Sacking Corrupt Judges

It was with excitement that Nigerians last week received the news that the National Judicial Council (NJC) had wielded the big stick on two senior judges, Justice Charles Archibong of the Federal High Court, Lagos, and Justice T. D. Naron of the High Court of Justice, Plateau State respectively for conducts that negated the ethics of their profession. Almost immediately, President Goodluck Jonathan approved the sack of Justice Archibong.

Before the axe fell on the two judges, the judiciary had become an object of ridicule especially on social networking sites. It is widely known that while a few judges are working commendably, others are sinking deeper into the cesspool of corruption.

The predicament of the legal profession was worsened by somewhat ridiculous judgments delivered by judges who shamelessly give themselves away as compromised, yet walk free not minding the embarrassment they must have caused their colleagues and the noble profession.

In the case of Justice Naron, the NJC found him guilty of shoddily handling the governorship tussle between former Osun state governor, Olagunsoye Oyinlola, and the incumbent Governor Rauf Aregbesola. NJC confirmed Naron’s constant contact with Oyinlola’s counsel, Kunle Kalejaiye (SAN), through telephone, MMS and SMS messages, while the electoral case he handled was ongoing. If not for Governor Aregbesola’s resilience, his mandate would have been stolen forever.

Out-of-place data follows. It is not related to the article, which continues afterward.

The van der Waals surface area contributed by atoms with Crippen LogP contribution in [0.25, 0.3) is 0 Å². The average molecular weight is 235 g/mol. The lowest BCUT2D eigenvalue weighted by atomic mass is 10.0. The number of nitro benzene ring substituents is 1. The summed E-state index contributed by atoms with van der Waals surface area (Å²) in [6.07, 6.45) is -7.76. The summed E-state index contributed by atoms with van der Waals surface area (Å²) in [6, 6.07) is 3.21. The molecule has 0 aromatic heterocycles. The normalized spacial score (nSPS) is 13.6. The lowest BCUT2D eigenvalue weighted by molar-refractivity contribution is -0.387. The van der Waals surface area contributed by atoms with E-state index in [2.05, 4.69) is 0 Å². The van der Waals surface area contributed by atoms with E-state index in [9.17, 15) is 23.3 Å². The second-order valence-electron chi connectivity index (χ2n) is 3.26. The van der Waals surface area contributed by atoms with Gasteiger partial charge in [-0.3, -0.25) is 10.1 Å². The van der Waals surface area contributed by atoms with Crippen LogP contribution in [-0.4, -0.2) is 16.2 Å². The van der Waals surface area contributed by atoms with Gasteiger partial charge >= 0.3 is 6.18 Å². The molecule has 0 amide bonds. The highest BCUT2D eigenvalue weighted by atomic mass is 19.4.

On the other hand, Archibong hit the wrong chord when he dismissed the alleged atrocious charges against the former managing director of Intercontinental Bank, Erastus Akingbola, in his ruling even without taking Akingbola’s plea. He also refused to release the Certified True Copy of his ruling to lawyers.

Apart from the allegation by the NJC that there were glaring procedural irregularities which showed that Archibong did not have a full grasp of the law and procedure of the court, he was discovered to have made unfounded and caustic remarks on professional competence of some Senior Advocates of Nigeria.

As we commend the NJC for this critical decision, we want to urge it not to relent in the probe it is currently carrying out concerning the allegations against some other judges. These judges include Abubakar Talba of the Federal Capital Territory High Court, who recently gave a convicted pension thief, Mr. John Yusuf, an option of N750, 000 fine even when the latter pleaded guilty to conniving with others to defraud the Police Pension Office of N27.2bn.

It is our belief that such barefaced ruling that brings the judiciary into disrepute must stop. The bad eggs in the system should be shown the way out so as to restore the waning confidence in the judiciary.

The NJC should further realise that if it must effectively clean this mess caused by some of the judges without conscience, it must re-visit previous committee reports on the best way to move the legal system forward in the country and implement some of its recommendations which include imposing stiffer penalties on  such judges.

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